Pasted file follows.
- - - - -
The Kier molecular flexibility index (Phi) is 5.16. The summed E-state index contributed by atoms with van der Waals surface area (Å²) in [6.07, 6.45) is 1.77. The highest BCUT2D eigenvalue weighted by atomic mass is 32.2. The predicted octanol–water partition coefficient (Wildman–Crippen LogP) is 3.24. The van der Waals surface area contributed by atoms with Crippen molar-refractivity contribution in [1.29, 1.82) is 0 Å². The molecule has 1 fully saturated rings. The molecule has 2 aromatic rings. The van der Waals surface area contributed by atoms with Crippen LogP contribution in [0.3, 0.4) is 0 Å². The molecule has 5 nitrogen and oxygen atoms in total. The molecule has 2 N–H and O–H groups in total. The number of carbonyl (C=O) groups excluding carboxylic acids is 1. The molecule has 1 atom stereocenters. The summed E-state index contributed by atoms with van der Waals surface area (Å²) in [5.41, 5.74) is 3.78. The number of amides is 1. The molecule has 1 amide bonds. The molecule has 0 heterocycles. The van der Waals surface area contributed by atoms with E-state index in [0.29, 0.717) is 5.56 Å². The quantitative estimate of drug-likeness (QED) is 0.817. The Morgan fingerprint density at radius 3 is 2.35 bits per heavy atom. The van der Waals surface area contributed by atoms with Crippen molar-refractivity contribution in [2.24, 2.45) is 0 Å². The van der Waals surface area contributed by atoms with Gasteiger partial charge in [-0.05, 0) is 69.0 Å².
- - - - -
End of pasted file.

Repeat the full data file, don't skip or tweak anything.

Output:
The Kier molecular flexibility index (Phi) is 5.16. The summed E-state index contributed by atoms with van der Waals surface area (Å²) in [6.07, 6.45) is 1.77. The highest BCUT2D eigenvalue weighted by atomic mass is 32.2. The predicted octanol–water partition coefficient (Wildman–Crippen LogP) is 3.24. The van der Waals surface area contributed by atoms with Crippen molar-refractivity contribution in [1.29, 1.82) is 0 Å². The molecule has 1 fully saturated rings. The molecule has 2 aromatic rings. The van der Waals surface area contributed by atoms with Crippen LogP contribution in [0.3, 0.4) is 0 Å². The molecule has 5 nitrogen and oxygen atoms in total. The molecule has 2 N–H and O–H groups in total. The number of carbonyl (C=O) groups excluding carboxylic acids is 1. The molecule has 1 atom stereocenters. The summed E-state index contributed by atoms with van der Waals surface area (Å²) in [5.41, 5.74) is 3.78. The number of amides is 1. The molecule has 1 amide bonds. The molecule has 0 heterocycles. The van der Waals surface area contributed by atoms with E-state index in [0.29, 0.717) is 5.56 Å². The quantitative estimate of drug-likeness (QED) is 0.817. The Morgan fingerprint density at radius 3 is 2.35 bits per heavy atom. The van der Waals surface area contributed by atoms with Crippen molar-refractivity contribution in [2.24, 2.45) is 0 Å². The van der Waals surface area contributed by atoms with Gasteiger partial charge in [-0.05, 0) is 69.0 Å².